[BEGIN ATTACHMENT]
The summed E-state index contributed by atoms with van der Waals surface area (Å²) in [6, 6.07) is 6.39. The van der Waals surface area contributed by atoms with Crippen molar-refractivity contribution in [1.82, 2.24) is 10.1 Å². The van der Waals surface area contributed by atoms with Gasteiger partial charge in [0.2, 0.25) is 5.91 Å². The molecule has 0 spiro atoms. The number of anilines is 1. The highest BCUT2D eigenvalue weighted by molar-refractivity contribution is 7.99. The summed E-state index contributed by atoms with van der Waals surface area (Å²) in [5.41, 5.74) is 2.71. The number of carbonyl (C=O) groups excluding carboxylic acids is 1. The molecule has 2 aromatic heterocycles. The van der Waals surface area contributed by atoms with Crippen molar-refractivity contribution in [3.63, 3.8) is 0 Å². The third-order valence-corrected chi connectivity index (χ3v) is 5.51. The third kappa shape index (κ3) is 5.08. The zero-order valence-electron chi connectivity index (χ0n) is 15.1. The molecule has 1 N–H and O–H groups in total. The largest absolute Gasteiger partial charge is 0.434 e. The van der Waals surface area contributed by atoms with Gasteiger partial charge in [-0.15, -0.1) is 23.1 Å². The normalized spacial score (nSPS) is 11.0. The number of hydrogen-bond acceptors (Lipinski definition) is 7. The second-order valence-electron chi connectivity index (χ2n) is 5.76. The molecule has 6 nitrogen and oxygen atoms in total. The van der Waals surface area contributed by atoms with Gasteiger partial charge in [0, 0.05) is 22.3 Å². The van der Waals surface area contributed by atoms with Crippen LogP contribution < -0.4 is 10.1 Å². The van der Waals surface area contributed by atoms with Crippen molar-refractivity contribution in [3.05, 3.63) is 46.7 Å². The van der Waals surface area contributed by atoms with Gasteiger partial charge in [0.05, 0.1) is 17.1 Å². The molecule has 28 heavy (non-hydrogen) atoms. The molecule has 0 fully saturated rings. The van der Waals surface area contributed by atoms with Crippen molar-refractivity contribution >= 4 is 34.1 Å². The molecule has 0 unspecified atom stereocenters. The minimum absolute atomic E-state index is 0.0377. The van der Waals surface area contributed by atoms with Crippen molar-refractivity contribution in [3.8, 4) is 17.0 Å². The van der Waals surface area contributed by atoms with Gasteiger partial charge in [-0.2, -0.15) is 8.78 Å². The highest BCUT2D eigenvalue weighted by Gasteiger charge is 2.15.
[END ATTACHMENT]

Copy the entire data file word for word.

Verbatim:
The summed E-state index contributed by atoms with van der Waals surface area (Å²) in [6, 6.07) is 6.39. The van der Waals surface area contributed by atoms with Crippen molar-refractivity contribution in [1.82, 2.24) is 10.1 Å². The van der Waals surface area contributed by atoms with Gasteiger partial charge in [0.2, 0.25) is 5.91 Å². The molecule has 0 spiro atoms. The number of anilines is 1. The highest BCUT2D eigenvalue weighted by molar-refractivity contribution is 7.99. The summed E-state index contributed by atoms with van der Waals surface area (Å²) in [5.41, 5.74) is 2.71. The number of carbonyl (C=O) groups excluding carboxylic acids is 1. The molecule has 2 aromatic heterocycles. The van der Waals surface area contributed by atoms with Crippen molar-refractivity contribution in [3.63, 3.8) is 0 Å². The third-order valence-corrected chi connectivity index (χ3v) is 5.51. The third kappa shape index (κ3) is 5.08. The zero-order valence-electron chi connectivity index (χ0n) is 15.1. The molecule has 1 N–H and O–H groups in total. The largest absolute Gasteiger partial charge is 0.434 e. The van der Waals surface area contributed by atoms with Gasteiger partial charge in [-0.15, -0.1) is 23.1 Å². The normalized spacial score (nSPS) is 11.0. The number of hydrogen-bond acceptors (Lipinski definition) is 7. The second-order valence-electron chi connectivity index (χ2n) is 5.76. The molecule has 6 nitrogen and oxygen atoms in total. The van der Waals surface area contributed by atoms with Gasteiger partial charge in [0, 0.05) is 22.3 Å². The van der Waals surface area contributed by atoms with Crippen LogP contribution < -0.4 is 10.1 Å². The van der Waals surface area contributed by atoms with Crippen molar-refractivity contribution in [3.05, 3.63) is 46.7 Å². The van der Waals surface area contributed by atoms with Gasteiger partial charge in [0.05, 0.1) is 17.1 Å². The molecule has 28 heavy (non-hydrogen) atoms. The molecule has 0 fully saturated rings. The van der Waals surface area contributed by atoms with Crippen molar-refractivity contribution >= 4 is 34.1 Å². The molecule has 0 unspecified atom stereocenters. The minimum absolute atomic E-state index is 0.0377. The van der Waals surface area contributed by atoms with Crippen molar-refractivity contribution in [3.8, 4) is 17.0 Å². The van der Waals surface area contributed by atoms with Gasteiger partial charge in [-0.2, -0.15) is 8.78 Å². The highest BCUT2D eigenvalue weighted by Gasteiger charge is 2.15.